Trust in UK Charities, Findings Challenged
Monday, 16th July 2018 at 2:48 pm
There has been a challenge to recent research findings suggesting that the British public’s trust in charities was at an all-time low.
The Charity Commission’s latest trust research made for uncomfortable reading.
The level of public trust was at the lowest point since the regulator starting tracking it in 2005; having seen a significant drop two years ago, the level dropped slightly again to 5.5.
But critics of the survey findings have questioned the outcome relative to its timing.
The research was conducted just two weeks after the Oxfam scandal hit, in the same way that research in 2016 took place in the wake of the Kids Company and fundraising scandals.
This means it is impossible to say with any certainty whether trust has remained low since 2016 and just not recovered, or it if did and was then knocked back again because of the revelations about Oxfam, wrote Civil Society Media news editor Kirsty Weakley.
In her article Is It Time To Panic About Trust in Charities?, Weakley questioned whether trust was static concept, exposed issues to do with the negative picture painted by the Commission’s commentary, and probed its method.
“Now is not the time for too much introspection about levels of trust. The findings of this research are important and should feed through into changing behaviours and actions,” Weakley wrote.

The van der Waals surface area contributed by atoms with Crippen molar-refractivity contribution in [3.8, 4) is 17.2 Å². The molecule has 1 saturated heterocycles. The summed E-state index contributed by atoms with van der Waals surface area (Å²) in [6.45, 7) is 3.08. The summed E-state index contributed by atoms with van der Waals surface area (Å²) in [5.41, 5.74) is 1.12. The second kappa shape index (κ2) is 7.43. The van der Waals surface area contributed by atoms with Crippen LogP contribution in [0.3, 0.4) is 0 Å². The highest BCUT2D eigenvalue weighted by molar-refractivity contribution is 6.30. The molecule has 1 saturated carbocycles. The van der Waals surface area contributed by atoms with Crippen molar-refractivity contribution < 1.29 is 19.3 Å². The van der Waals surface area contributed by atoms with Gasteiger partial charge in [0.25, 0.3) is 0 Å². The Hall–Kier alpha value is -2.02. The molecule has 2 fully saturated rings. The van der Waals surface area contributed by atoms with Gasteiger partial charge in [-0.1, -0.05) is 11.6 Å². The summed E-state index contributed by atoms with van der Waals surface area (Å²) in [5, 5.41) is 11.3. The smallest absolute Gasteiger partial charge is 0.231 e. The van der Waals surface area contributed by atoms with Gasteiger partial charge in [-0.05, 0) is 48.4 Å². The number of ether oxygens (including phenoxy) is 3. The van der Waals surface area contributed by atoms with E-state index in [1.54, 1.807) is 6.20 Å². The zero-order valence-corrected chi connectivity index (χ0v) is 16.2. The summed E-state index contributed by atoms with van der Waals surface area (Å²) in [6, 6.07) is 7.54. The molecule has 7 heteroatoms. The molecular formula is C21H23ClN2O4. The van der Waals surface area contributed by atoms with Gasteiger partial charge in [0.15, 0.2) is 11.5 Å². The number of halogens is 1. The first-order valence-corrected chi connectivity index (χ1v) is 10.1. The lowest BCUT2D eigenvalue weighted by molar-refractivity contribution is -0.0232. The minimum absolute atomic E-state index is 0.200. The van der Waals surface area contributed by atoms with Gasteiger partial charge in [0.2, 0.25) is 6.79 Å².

“But there is no need to spend the next two years publicly worrying about trust being at an all-time low and arguing about who should be in charge of the sector wide improve public trust campaign.
“Instead get on with being trustworthy by doing the right thing across all aspects of your work and making sure that this visible and clear to the public.”
A loss of trust in charities is not confined to the UK, with the latest global Edelman Trust Barometer revealing that trust in NGOs has fallen from 52 to 48 per cent.
Edelman Australia CEO Steven Spurr told Pro Bono News at the time that decline in trust in NGOs could be due to a number of reasons.
“I think it might be because in modern life more and more of us interact with NGOs of all different shapes,” Spurr said.
“It’s not just charities, it is organisations that provide support around the fringes of government provision, what traditionally 20 years ago would have been provided by the government is sometimes now provided by NGOs.
“So ultimately you are then in a position as a consumer that you are judging that NGO to be more part of the system than a fix in the system.”